Ahead Of U.N. HLM On NCDs, Lancet Pieces Discuss Recommendations To Accelerate Global Progress On NCDs
The Lancet: Reducing NCDs globally: the under-recognized role of environmental risk factors
Rajiv Chowdhury, principal researcher and associate professor in the School of Clinical Medicine’s Department of Public Health and Primary Care at the University of Cambridge, and colleagues, on behalf of the Research Councils U.K.-CAPABLE Programme on Environmental Hazards and Non-Communicable Diseases
“This month, the WHO Independent High-Level Commission on Non-Communicable Diseases (NCDs) published a set of recommendations to accelerate progress towards achieving the Sustainable Development Goals Target 3.4 for reducing NCDs by 2030. Unfortunately, this globally important report had a major omission: recognizing the detrimental role of environmental risk factors, beyond the conventional behavioral factors (tobacco and alcohol use, physical inactivity, and unhealthy diet), in enhancing global NCD burden and health inequality. … The current WHO report … would benefit greatly by explicitly recognizing the importance of major environmental risk factors — such as toxic chemicals and indoor and outdoor air pollution — in reducing NCD burden, beyond the roles of conventional behavioral risk factors. Such considerations are essential to gain wider sociopolitical support for promoting appropriate legislation to regulate water, food, and air quality; national and regional standards for environmental health protection; and adequate investments towards reducing NCDs attributed to these major global determinants” (7/21).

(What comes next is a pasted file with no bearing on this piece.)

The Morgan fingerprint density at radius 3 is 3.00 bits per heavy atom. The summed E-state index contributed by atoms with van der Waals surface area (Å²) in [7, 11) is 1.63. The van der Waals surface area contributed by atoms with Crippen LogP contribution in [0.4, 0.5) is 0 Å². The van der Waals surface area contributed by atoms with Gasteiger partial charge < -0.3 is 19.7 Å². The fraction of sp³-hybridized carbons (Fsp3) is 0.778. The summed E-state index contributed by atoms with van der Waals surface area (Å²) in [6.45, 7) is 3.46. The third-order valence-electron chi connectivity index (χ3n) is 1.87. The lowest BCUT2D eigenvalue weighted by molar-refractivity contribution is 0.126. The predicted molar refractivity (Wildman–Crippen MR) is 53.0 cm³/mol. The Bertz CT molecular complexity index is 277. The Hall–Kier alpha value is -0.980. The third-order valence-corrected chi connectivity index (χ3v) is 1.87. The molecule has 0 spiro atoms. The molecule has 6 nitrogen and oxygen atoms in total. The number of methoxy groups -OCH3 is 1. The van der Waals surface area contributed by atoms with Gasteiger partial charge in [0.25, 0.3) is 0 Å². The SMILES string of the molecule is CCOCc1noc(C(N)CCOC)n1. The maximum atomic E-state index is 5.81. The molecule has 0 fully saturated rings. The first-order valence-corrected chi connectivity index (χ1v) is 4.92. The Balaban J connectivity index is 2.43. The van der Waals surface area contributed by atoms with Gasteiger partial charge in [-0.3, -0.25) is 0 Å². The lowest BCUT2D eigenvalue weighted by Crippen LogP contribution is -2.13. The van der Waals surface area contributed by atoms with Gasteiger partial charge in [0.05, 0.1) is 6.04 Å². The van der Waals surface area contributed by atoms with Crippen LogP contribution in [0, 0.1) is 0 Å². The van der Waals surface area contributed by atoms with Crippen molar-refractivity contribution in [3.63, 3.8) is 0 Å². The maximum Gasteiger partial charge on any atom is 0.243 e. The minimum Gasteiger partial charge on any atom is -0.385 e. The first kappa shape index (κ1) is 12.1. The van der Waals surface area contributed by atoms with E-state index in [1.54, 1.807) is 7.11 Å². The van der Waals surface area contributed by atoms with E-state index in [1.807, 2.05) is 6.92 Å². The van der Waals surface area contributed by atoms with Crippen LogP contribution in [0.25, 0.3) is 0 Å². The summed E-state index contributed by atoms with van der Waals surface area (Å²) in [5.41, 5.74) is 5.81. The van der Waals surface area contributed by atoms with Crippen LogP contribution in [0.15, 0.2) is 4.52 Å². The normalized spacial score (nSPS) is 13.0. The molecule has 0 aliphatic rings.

The Lancet: The how: a message for the U.N. high-level meeting on NCDs
Members of Friends of the U.N. HLM on NCDs
“…The WHO Independent High-Level Commission on NCDs made a number of solid proposals to inform [the U.N. General Assembly High-Level Meeting (HLM) on NCDs] negotiations. … We propose an agenda for member state HLM negotiators. … First, accountability must be assigned at the highest political levels. … Second, improving fiscal policies should be prioritized. … Third, additional financial resources must be mobilized. … Fourth, the commercial determinants of health should be more rigorously regulated. … Fifth, the growing impact of pollution and urbanization on NCDs, injuries, and mental health must be addressed. … Sixth, support should be provided for meaningful civil society engagement. … Seventh, principles of equity, human rights, and gender equality must be upheld. … Finally, independent accountability should be fostered…” (7/21).